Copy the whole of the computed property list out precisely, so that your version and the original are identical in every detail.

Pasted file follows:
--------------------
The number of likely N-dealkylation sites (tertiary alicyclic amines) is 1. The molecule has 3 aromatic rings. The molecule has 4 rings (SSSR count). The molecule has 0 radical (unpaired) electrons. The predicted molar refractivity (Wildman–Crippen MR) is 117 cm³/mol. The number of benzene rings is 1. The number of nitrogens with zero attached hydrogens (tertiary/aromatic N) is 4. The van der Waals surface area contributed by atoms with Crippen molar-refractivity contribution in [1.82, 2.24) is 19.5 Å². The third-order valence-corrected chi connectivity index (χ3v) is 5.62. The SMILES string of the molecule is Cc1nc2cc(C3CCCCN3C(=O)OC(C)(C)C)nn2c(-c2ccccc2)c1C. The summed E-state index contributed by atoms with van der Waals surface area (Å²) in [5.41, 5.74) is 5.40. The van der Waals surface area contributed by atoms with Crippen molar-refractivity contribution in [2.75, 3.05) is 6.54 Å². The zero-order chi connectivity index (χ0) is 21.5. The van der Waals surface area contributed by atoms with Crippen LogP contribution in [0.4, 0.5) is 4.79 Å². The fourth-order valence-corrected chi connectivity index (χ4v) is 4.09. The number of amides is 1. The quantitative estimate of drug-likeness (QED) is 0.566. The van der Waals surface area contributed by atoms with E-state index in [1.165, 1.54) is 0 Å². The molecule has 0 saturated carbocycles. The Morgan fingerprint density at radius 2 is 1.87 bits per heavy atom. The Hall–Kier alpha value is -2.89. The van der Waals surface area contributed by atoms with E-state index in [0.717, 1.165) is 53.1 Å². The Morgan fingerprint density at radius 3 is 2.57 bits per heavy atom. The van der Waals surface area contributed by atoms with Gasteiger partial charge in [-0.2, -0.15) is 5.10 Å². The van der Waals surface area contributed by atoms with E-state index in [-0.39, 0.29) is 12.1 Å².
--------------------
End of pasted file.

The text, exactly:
The number of likely N-dealkylation sites (tertiary alicyclic amines) is 1. The molecule has 3 aromatic rings. The molecule has 4 rings (SSSR count). The molecule has 0 radical (unpaired) electrons. The predicted molar refractivity (Wildman–Crippen MR) is 117 cm³/mol. The number of benzene rings is 1. The number of nitrogens with zero attached hydrogens (tertiary/aromatic N) is 4. The van der Waals surface area contributed by atoms with Crippen molar-refractivity contribution in [1.82, 2.24) is 19.5 Å². The third-order valence-corrected chi connectivity index (χ3v) is 5.62. The SMILES string of the molecule is Cc1nc2cc(C3CCCCN3C(=O)OC(C)(C)C)nn2c(-c2ccccc2)c1C. The summed E-state index contributed by atoms with van der Waals surface area (Å²) in [5.41, 5.74) is 5.40. The van der Waals surface area contributed by atoms with Crippen molar-refractivity contribution in [2.75, 3.05) is 6.54 Å². The zero-order chi connectivity index (χ0) is 21.5. The van der Waals surface area contributed by atoms with Crippen LogP contribution in [0.4, 0.5) is 4.79 Å². The fourth-order valence-corrected chi connectivity index (χ4v) is 4.09. The number of amides is 1. The quantitative estimate of drug-likeness (QED) is 0.566. The van der Waals surface area contributed by atoms with E-state index in [1.165, 1.54) is 0 Å². The molecule has 0 saturated carbocycles. The Morgan fingerprint density at radius 2 is 1.87 bits per heavy atom. The Hall–Kier alpha value is -2.89. The van der Waals surface area contributed by atoms with E-state index in [0.717, 1.165) is 53.1 Å². The Morgan fingerprint density at radius 3 is 2.57 bits per heavy atom. The van der Waals surface area contributed by atoms with Gasteiger partial charge in [-0.2, -0.15) is 5.10 Å². The van der Waals surface area contributed by atoms with E-state index in [-0.39, 0.29) is 12.1 Å².